From The Magick & The Mundane » Bujinkan by Shawn Gray
I was asked today to write something about Kaname in advance of a seminar I’ll be giving at Bujinkan Manitoba on May 26/27. The following are some thoughts I put down based on my experience of feeling and hearing what Sensei has been teaching on this subject this year.
Kaname (要) is a word that means “essence,” or “essential point.” It refers to that which is necessary for a thing to be what it is. For example, each technique from our Nine Schools has something about it that makes it unique. For Ganseki Nage to be Ganseki Nage, and not Omote Gyaku, there are things about it that make it distinct. Those things are the “Kaname” of Ganseki Nage, the things that make it what it is, distinct from other techniques, the things that comprise its essential character.
Hatsumi Sensei used to talk a lot about Kyusho. Early on, he talked about how important it was to know the Kyusho points, and about how important it is to practice hitting them accurately and effectively. People were taught the names of fixed Kyusho points found in various Ryu Ha, and diagrams of the locations of these points on the body appeared in books. Later, Hatsumi Sensei emphasized that it is important not only to know where the fixed Kyusho are, but to realize that other people also know where they are, so they can be protected or used against you. Being fixed in place, they become common knowledge, something that is easily referenced by anyone with an interest in the human body. Later on, Sensei would emphasize that it’s important to be able to create your own Kyusho at will, rather than being tied into a fixed idea that a Kyusho is a fixed location on the body. The idea of Kyusho became more to do with taking advantage of openings that the opponent gives you, or that you create, regardless of whether or not the openings happen to coincide with a set “pressure point.”
Now we are talking about Kaname, and in this I think Sensei is taking the Kyusho idea one step further to apply to any factor in any situation rather than any point (fixed or not) on the body. So not only are there Kyusho on fixed points on the body, and not only can new ones be created on an as-needed basis, but any of the factors in a given situation, in a given moment, can be used to create the optimal outcome. In Budo techniques, these factors generally fall into what I call the Kihon No Goshin (基本の五心) – the 5 Essential Basics: Distance, Timing, Angling, Balance, and Force.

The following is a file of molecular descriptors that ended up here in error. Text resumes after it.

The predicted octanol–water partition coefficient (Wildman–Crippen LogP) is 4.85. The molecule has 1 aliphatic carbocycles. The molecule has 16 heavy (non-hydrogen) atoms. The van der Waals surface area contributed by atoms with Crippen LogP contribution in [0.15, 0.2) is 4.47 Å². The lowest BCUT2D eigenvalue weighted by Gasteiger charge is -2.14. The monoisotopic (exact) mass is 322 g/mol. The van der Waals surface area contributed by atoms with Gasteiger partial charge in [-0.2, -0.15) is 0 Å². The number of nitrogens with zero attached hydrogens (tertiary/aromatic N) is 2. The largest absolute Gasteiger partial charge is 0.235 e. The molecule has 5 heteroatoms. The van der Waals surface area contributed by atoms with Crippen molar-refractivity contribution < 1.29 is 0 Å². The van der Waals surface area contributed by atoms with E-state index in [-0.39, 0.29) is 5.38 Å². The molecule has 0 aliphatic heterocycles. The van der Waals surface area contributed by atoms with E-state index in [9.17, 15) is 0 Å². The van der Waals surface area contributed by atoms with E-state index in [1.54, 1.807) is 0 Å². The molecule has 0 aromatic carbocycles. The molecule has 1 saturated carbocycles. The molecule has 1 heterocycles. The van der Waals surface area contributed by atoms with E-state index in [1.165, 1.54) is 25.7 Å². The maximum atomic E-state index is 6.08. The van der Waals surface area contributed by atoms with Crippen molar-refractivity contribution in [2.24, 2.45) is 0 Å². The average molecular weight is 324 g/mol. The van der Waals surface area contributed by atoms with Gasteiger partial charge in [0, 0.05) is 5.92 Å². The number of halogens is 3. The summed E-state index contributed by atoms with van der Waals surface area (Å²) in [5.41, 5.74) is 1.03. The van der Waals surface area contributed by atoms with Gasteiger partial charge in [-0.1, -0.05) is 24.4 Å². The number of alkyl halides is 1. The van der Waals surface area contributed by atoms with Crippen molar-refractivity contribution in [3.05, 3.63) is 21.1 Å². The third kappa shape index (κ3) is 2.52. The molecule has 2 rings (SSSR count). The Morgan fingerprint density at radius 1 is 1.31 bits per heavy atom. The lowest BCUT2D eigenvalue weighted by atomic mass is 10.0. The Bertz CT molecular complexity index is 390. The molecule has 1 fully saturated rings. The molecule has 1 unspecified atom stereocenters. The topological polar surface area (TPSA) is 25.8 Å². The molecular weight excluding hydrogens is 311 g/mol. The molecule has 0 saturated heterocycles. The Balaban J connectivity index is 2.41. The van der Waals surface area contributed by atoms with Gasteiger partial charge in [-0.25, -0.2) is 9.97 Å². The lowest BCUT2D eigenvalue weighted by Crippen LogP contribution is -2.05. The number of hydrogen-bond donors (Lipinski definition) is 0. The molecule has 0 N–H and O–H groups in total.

When working through a technique, at any given moment in that process, there is a key essential factor (which is likely one of the Kihon No Goshin, or a combination of two or more – but it could also be something else, like the placement of an elbow, or that a hand is in a certain position at a certain point in order to guard against a potential attack at that point) that must be employed in order to produce the optimal result. The more this does not happen, the less efficient and the less effective things become. It’s the same thing in life.
Shiraishi Sensei often says, “Constantly ask yourself, ‘What is the most important thing that I could be doing right now?‘” At any given moment in our lives, there is Something that we could be doing that is most in line with who we are and what we need to be doing at this moment (both at this moment in time and at this time in our lives) in order to accomplish that which we are here to do. That Something is the Kaname of that moment, and the less often we do that Something each moment, the further away we grow from being Who we are meant to be. In Taijutsu, the Kaname is the essential point that makes a movement work, its functional essence, and in life, the Kaname is the Essence of Who-You-Are – your true inner self, your ultimate identity.
In Taijutsu, the Kaname is dynamic, always changing, always flowing from one point to the next. It is not optimal to do the same Something each moment. It is not optimal that every technique be the same. It is important to be able to constantly adapt with the Kaname, to be able to recognize it when it appears, and follow it where it goes. In everyday Japanese, the word “Kaname” is often used with 2 other characters to read, “Kanjin Kaname” (肝心要), “the essential point.” When the characters are changed to 神心神眼 (normally read as “Shinshin Shingan”), they can also be pronounced “Kanjin Kaname,” but with the meaning of, “divine mind, divine eyes.” In other words, divine mind and insight reveal what the Essence is.
In training this year, we are looking at ways of recognizing the Kaname in Budo, at ways of seeing where it is going, and at ways of learning how to learn to ride with it as it constantly flows and changes. Taking the lesson beyond the walls of the dojo, there is always Something optimal that we can be doing to grow and evolve with the changes that Life presents us, the essential point of every moment.
Shikin Haramitsu Daikomyo – May each moment bring you Great Light!
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